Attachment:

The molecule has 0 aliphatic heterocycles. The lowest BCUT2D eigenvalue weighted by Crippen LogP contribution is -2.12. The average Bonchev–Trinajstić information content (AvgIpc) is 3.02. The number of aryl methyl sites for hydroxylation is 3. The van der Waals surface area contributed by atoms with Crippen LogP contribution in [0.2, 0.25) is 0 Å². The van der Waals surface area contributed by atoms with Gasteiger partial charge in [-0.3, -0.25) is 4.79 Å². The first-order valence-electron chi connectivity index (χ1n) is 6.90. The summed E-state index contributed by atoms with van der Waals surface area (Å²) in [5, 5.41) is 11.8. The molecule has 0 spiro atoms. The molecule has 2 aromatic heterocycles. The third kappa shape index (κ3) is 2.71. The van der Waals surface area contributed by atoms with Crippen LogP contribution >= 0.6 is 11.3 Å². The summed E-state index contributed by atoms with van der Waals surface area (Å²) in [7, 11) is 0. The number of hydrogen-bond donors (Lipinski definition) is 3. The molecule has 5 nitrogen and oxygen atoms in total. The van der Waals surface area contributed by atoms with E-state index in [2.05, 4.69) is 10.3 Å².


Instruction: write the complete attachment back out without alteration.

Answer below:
The molecule has 0 aliphatic heterocycles. The lowest BCUT2D eigenvalue weighted by Crippen LogP contribution is -2.12. The average Bonchev–Trinajstić information content (AvgIpc) is 3.02. The number of aryl methyl sites for hydroxylation is 3. The van der Waals surface area contributed by atoms with Crippen LogP contribution in [0.2, 0.25) is 0 Å². The van der Waals surface area contributed by atoms with Gasteiger partial charge in [-0.3, -0.25) is 4.79 Å². The first-order valence-electron chi connectivity index (χ1n) is 6.90. The summed E-state index contributed by atoms with van der Waals surface area (Å²) in [5, 5.41) is 11.8. The molecule has 0 spiro atoms. The molecule has 2 aromatic heterocycles. The third kappa shape index (κ3) is 2.71. The van der Waals surface area contributed by atoms with Crippen LogP contribution >= 0.6 is 11.3 Å². The summed E-state index contributed by atoms with van der Waals surface area (Å²) in [7, 11) is 0. The number of hydrogen-bond donors (Lipinski definition) is 3. The molecule has 5 nitrogen and oxygen atoms in total. The van der Waals surface area contributed by atoms with E-state index in [2.05, 4.69) is 10.3 Å².